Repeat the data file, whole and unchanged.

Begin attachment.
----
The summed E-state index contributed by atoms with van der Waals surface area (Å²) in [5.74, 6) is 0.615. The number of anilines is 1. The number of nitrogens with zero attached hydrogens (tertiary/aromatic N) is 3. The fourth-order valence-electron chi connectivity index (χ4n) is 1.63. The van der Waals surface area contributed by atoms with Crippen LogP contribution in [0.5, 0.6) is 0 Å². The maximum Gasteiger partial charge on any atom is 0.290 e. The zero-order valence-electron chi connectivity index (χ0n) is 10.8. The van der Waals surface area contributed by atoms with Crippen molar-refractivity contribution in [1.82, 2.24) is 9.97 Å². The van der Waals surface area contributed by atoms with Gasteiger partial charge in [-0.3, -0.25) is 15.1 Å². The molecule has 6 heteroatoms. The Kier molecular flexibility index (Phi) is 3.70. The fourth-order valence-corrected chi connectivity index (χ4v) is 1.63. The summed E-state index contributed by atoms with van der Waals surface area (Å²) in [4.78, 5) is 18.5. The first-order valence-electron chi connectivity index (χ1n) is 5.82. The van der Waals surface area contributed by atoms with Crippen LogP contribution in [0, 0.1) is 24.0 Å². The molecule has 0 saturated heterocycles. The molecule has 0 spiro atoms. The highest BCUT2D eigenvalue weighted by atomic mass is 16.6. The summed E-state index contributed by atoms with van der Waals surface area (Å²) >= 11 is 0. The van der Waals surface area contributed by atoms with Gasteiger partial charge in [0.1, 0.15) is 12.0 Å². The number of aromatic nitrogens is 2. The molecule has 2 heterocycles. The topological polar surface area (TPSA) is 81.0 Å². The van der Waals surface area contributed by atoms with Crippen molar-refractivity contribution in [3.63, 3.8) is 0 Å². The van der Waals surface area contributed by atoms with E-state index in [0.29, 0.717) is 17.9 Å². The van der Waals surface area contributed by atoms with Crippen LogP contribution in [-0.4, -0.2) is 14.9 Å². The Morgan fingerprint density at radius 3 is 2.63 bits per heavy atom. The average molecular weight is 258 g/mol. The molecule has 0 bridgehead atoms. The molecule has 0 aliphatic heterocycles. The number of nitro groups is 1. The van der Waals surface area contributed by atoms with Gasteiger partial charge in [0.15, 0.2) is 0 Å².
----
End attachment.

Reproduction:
The summed E-state index contributed by atoms with van der Waals surface area (Å²) in [5.74, 6) is 0.615. The number of anilines is 1. The number of nitrogens with zero attached hydrogens (tertiary/aromatic N) is 3. The fourth-order valence-electron chi connectivity index (χ4n) is 1.63. The van der Waals surface area contributed by atoms with Crippen LogP contribution in [0.5, 0.6) is 0 Å². The maximum Gasteiger partial charge on any atom is 0.290 e. The zero-order valence-electron chi connectivity index (χ0n) is 10.8. The van der Waals surface area contributed by atoms with Crippen molar-refractivity contribution in [1.82, 2.24) is 9.97 Å². The van der Waals surface area contributed by atoms with Gasteiger partial charge in [-0.3, -0.25) is 15.1 Å². The molecule has 6 heteroatoms. The Kier molecular flexibility index (Phi) is 3.70. The fourth-order valence-corrected chi connectivity index (χ4v) is 1.63. The summed E-state index contributed by atoms with van der Waals surface area (Å²) in [4.78, 5) is 18.5. The first-order valence-electron chi connectivity index (χ1n) is 5.82. The van der Waals surface area contributed by atoms with Crippen LogP contribution in [0, 0.1) is 24.0 Å². The molecule has 0 saturated heterocycles. The molecule has 0 spiro atoms. The highest BCUT2D eigenvalue weighted by atomic mass is 16.6. The summed E-state index contributed by atoms with van der Waals surface area (Å²) >= 11 is 0. The van der Waals surface area contributed by atoms with Gasteiger partial charge in [0.1, 0.15) is 12.0 Å². The number of aromatic nitrogens is 2. The molecule has 2 heterocycles. The topological polar surface area (TPSA) is 81.0 Å². The van der Waals surface area contributed by atoms with Crippen molar-refractivity contribution in [3.63, 3.8) is 0 Å². The van der Waals surface area contributed by atoms with E-state index in [0.29, 0.717) is 17.9 Å². The van der Waals surface area contributed by atoms with Crippen LogP contribution in [-0.4, -0.2) is 14.9 Å². The Morgan fingerprint density at radius 3 is 2.63 bits per heavy atom. The average molecular weight is 258 g/mol. The molecule has 0 bridgehead atoms. The molecule has 0 aliphatic heterocycles. The number of nitro groups is 1. The van der Waals surface area contributed by atoms with Gasteiger partial charge in [0.15, 0.2) is 0 Å².